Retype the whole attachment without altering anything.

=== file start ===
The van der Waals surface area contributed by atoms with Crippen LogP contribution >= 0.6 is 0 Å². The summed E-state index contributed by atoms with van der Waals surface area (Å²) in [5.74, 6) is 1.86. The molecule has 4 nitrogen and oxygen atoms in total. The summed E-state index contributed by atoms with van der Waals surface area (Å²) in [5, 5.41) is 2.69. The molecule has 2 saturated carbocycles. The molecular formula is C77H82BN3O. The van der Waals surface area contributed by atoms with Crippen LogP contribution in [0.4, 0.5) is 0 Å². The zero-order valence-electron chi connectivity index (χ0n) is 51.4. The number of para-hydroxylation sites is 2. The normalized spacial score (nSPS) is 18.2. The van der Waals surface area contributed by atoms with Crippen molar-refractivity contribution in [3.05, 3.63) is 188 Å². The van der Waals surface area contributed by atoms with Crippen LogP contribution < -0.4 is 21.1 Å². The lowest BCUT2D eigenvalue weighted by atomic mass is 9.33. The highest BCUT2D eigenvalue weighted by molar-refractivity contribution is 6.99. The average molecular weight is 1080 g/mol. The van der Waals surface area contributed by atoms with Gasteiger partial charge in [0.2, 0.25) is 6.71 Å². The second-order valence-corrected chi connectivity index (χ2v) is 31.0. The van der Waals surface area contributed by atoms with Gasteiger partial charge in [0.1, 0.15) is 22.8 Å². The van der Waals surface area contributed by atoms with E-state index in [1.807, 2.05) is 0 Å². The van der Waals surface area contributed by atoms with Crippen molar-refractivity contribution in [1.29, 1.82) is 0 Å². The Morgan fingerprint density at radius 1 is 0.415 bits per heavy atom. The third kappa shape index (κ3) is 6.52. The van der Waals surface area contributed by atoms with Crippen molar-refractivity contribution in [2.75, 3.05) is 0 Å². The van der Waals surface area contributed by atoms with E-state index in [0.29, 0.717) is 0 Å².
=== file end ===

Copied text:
The van der Waals surface area contributed by atoms with Crippen LogP contribution >= 0.6 is 0 Å². The summed E-state index contributed by atoms with van der Waals surface area (Å²) in [5.74, 6) is 1.86. The molecule has 4 nitrogen and oxygen atoms in total. The summed E-state index contributed by atoms with van der Waals surface area (Å²) in [5, 5.41) is 2.69. The molecule has 2 saturated carbocycles. The molecular formula is C77H82BN3O. The van der Waals surface area contributed by atoms with Crippen LogP contribution in [0.4, 0.5) is 0 Å². The zero-order valence-electron chi connectivity index (χ0n) is 51.4. The number of para-hydroxylation sites is 2. The normalized spacial score (nSPS) is 18.2. The van der Waals surface area contributed by atoms with Crippen molar-refractivity contribution in [3.05, 3.63) is 188 Å². The van der Waals surface area contributed by atoms with Crippen LogP contribution < -0.4 is 21.1 Å². The lowest BCUT2D eigenvalue weighted by atomic mass is 9.33. The highest BCUT2D eigenvalue weighted by molar-refractivity contribution is 6.99. The average molecular weight is 1080 g/mol. The van der Waals surface area contributed by atoms with Gasteiger partial charge in [0.2, 0.25) is 6.71 Å². The second-order valence-corrected chi connectivity index (χ2v) is 31.0. The van der Waals surface area contributed by atoms with Gasteiger partial charge in [0.1, 0.15) is 22.8 Å². The van der Waals surface area contributed by atoms with E-state index in [1.807, 2.05) is 0 Å². The van der Waals surface area contributed by atoms with Crippen molar-refractivity contribution in [1.29, 1.82) is 0 Å². The Morgan fingerprint density at radius 1 is 0.415 bits per heavy atom. The third kappa shape index (κ3) is 6.52. The van der Waals surface area contributed by atoms with Crippen molar-refractivity contribution in [2.75, 3.05) is 0 Å². The van der Waals surface area contributed by atoms with E-state index in [0.29, 0.717) is 0 Å².